Millions of computer users are being invited to contribute to cancer research via an interactive website.
The “citizen science” project from Cancer Research UK is the first of its kind in the world.
It is designed to speed up the rate at which molecules can be identified in cancer cells that may predict how a patient responds to treatment.
The Cell Slider website presents real images of tumour samples and operates in a similar way to the card game snap.
Users are first guided through a tutorial which explains which cells to analyse and which ones to ignore.
Once cancer cells have been identified by their irregular shape, users are asked to record how many have been stained yellow and how bright the colour is.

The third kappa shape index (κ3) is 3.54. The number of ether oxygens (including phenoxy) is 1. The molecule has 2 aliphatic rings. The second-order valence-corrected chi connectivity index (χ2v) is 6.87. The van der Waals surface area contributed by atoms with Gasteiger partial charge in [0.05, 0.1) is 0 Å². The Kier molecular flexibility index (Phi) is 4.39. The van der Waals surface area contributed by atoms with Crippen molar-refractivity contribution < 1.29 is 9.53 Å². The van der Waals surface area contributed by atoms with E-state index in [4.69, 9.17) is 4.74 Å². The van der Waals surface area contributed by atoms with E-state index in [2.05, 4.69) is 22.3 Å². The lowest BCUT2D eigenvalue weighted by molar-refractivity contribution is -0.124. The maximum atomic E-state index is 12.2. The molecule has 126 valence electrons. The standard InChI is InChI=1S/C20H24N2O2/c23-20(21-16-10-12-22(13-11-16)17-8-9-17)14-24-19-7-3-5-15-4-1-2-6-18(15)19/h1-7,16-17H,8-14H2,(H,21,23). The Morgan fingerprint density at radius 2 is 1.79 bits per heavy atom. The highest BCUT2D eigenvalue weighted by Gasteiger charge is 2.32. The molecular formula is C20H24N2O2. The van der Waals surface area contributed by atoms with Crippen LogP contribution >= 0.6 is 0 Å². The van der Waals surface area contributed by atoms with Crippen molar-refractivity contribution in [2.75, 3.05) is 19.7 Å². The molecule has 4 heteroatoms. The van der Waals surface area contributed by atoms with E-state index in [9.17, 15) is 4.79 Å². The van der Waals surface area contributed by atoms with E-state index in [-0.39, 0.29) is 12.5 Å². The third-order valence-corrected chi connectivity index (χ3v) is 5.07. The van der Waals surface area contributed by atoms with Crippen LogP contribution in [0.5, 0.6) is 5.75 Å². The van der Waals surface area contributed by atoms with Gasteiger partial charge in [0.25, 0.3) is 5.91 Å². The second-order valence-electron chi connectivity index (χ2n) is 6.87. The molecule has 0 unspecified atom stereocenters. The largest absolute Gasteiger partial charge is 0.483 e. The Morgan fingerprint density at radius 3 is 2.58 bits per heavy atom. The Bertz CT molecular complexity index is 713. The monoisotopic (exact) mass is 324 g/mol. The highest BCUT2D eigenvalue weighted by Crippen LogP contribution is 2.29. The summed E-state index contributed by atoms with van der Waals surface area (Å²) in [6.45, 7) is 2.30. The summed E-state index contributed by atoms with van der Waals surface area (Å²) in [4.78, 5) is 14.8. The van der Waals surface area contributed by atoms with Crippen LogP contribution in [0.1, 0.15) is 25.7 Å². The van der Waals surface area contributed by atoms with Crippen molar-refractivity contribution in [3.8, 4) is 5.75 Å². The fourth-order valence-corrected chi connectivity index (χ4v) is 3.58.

They do this by clicking on another image that most closely matches the sample they are viewing. The information is fed back to researchers who look for correlations between cell types and treatment responses.
Professor Paul Pharoah, from Cambridge University, who helped develop Cell Slider, said: “We’re really excited to be involved in this world-first project and we’re extremely eager to see what this can do for our research in the future.
“There is information that can transform cancer treatments buried in our data – we just need the manpower to unlock them. We’ve turned our data into something that can be accessed by anyone – you don’t have to be a scientist to carry out this type of cancer research.
“If we can get millions of people on Cell Slider, we hope to condense what normally takes years of research into months.”
Is this something you would consider to be involved with?
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